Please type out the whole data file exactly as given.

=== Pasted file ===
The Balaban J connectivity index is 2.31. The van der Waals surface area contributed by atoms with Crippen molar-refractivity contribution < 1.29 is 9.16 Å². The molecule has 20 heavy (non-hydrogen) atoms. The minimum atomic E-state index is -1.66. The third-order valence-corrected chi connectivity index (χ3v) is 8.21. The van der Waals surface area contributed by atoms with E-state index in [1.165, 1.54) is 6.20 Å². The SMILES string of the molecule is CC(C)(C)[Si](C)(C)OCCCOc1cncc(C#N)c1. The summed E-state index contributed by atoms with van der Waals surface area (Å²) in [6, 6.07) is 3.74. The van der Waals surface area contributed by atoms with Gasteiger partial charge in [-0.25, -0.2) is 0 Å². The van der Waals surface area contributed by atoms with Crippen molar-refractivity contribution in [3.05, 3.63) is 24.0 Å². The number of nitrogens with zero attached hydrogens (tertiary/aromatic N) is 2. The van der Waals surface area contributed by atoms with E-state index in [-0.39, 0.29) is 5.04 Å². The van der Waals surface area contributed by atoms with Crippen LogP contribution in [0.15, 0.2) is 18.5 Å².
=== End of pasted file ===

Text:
The Balaban J connectivity index is 2.31. The van der Waals surface area contributed by atoms with Crippen molar-refractivity contribution < 1.29 is 9.16 Å². The molecule has 20 heavy (non-hydrogen) atoms. The minimum atomic E-state index is -1.66. The third-order valence-corrected chi connectivity index (χ3v) is 8.21. The van der Waals surface area contributed by atoms with E-state index in [1.165, 1.54) is 6.20 Å². The SMILES string of the molecule is CC(C)(C)[Si](C)(C)OCCCOc1cncc(C#N)c1. The summed E-state index contributed by atoms with van der Waals surface area (Å²) in [6, 6.07) is 3.74. The van der Waals surface area contributed by atoms with Gasteiger partial charge in [-0.25, -0.2) is 0 Å². The van der Waals surface area contributed by atoms with Crippen molar-refractivity contribution in [3.05, 3.63) is 24.0 Å². The number of nitrogens with zero attached hydrogens (tertiary/aromatic N) is 2. The van der Waals surface area contributed by atoms with E-state index in [-0.39, 0.29) is 5.04 Å². The van der Waals surface area contributed by atoms with Crippen LogP contribution in [0.15, 0.2) is 18.5 Å².